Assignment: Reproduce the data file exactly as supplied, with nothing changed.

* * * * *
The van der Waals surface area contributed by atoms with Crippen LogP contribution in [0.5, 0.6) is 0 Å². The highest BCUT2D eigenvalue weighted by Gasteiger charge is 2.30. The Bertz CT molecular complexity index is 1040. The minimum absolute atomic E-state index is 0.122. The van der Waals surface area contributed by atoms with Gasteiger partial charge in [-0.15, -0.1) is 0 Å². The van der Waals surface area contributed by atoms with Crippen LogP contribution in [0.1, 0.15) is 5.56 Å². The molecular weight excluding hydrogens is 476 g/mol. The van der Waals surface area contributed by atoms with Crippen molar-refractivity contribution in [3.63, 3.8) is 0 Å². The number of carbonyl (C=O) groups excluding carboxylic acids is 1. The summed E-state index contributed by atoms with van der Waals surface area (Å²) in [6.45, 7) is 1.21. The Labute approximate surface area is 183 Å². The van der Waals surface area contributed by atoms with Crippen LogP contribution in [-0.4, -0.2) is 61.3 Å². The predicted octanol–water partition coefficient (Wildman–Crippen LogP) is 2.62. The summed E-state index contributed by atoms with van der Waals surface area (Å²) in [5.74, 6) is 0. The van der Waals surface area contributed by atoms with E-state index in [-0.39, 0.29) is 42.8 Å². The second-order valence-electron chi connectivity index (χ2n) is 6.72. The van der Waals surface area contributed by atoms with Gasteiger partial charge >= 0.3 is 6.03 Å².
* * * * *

The van der Waals surface area contributed by atoms with Crippen LogP contribution in [0.5, 0.6) is 0 Å². The highest BCUT2D eigenvalue weighted by Gasteiger charge is 2.30. The Bertz CT molecular complexity index is 1040. The minimum absolute atomic E-state index is 0.122. The van der Waals surface area contributed by atoms with Gasteiger partial charge in [-0.15, -0.1) is 0 Å². The van der Waals surface area contributed by atoms with Crippen LogP contribution in [0.1, 0.15) is 5.56 Å². The molecular weight excluding hydrogens is 476 g/mol. The van der Waals surface area contributed by atoms with Crippen molar-refractivity contribution in [3.63, 3.8) is 0 Å². The number of carbonyl (C=O) groups excluding carboxylic acids is 1. The summed E-state index contributed by atoms with van der Waals surface area (Å²) in [6.45, 7) is 1.21. The Labute approximate surface area is 183 Å². The van der Waals surface area contributed by atoms with Crippen LogP contribution in [-0.4, -0.2) is 61.3 Å². The predicted octanol–water partition coefficient (Wildman–Crippen LogP) is 2.62. The summed E-state index contributed by atoms with van der Waals surface area (Å²) in [5.74, 6) is 0. The van der Waals surface area contributed by atoms with E-state index in [-0.39, 0.29) is 42.8 Å². The second-order valence-electron chi connectivity index (χ2n) is 6.72. The van der Waals surface area contributed by atoms with Gasteiger partial charge >= 0.3 is 6.03 Å².